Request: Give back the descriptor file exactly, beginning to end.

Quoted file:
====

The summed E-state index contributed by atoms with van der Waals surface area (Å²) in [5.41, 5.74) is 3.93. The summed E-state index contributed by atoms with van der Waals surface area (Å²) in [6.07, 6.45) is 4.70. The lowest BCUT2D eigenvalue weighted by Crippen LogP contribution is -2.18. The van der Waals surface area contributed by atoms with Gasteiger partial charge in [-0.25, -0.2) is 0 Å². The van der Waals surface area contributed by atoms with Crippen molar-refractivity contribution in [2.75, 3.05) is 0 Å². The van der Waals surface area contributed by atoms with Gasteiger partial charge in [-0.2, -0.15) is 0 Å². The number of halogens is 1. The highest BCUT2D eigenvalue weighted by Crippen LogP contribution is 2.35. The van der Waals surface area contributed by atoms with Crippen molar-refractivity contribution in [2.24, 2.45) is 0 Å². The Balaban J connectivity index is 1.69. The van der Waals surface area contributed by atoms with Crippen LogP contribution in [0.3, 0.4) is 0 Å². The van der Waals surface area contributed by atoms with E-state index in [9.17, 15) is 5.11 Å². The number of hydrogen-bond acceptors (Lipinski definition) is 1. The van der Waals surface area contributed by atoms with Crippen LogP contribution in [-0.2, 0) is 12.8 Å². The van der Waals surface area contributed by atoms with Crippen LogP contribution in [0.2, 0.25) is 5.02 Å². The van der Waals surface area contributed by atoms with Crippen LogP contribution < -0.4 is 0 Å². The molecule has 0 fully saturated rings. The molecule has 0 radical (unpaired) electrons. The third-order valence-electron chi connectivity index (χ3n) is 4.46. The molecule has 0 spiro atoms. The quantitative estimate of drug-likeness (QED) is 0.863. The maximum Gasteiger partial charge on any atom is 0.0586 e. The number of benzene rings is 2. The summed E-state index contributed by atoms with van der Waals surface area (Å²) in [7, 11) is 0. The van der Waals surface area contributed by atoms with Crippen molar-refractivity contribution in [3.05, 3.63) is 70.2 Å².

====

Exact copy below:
The summed E-state index contributed by atoms with van der Waals surface area (Å²) in [5.41, 5.74) is 3.93. The summed E-state index contributed by atoms with van der Waals surface area (Å²) in [6.07, 6.45) is 4.70. The lowest BCUT2D eigenvalue weighted by Crippen LogP contribution is -2.18. The van der Waals surface area contributed by atoms with Gasteiger partial charge in [-0.25, -0.2) is 0 Å². The van der Waals surface area contributed by atoms with Crippen molar-refractivity contribution in [2.75, 3.05) is 0 Å². The van der Waals surface area contributed by atoms with Gasteiger partial charge in [-0.2, -0.15) is 0 Å². The number of halogens is 1. The highest BCUT2D eigenvalue weighted by Crippen LogP contribution is 2.35. The van der Waals surface area contributed by atoms with Crippen molar-refractivity contribution in [2.24, 2.45) is 0 Å². The Balaban J connectivity index is 1.69. The van der Waals surface area contributed by atoms with Crippen LogP contribution in [0.3, 0.4) is 0 Å². The van der Waals surface area contributed by atoms with E-state index in [9.17, 15) is 5.11 Å². The number of hydrogen-bond acceptors (Lipinski definition) is 1. The van der Waals surface area contributed by atoms with Crippen LogP contribution in [-0.2, 0) is 12.8 Å². The van der Waals surface area contributed by atoms with Crippen LogP contribution in [0.2, 0.25) is 5.02 Å². The van der Waals surface area contributed by atoms with Crippen LogP contribution < -0.4 is 0 Å². The molecule has 0 fully saturated rings. The molecule has 0 radical (unpaired) electrons. The third-order valence-electron chi connectivity index (χ3n) is 4.46. The molecule has 0 spiro atoms. The quantitative estimate of drug-likeness (QED) is 0.863. The maximum Gasteiger partial charge on any atom is 0.0586 e. The number of benzene rings is 2. The summed E-state index contributed by atoms with van der Waals surface area (Å²) in [7, 11) is 0. The van der Waals surface area contributed by atoms with Crippen molar-refractivity contribution in [3.05, 3.63) is 70.2 Å².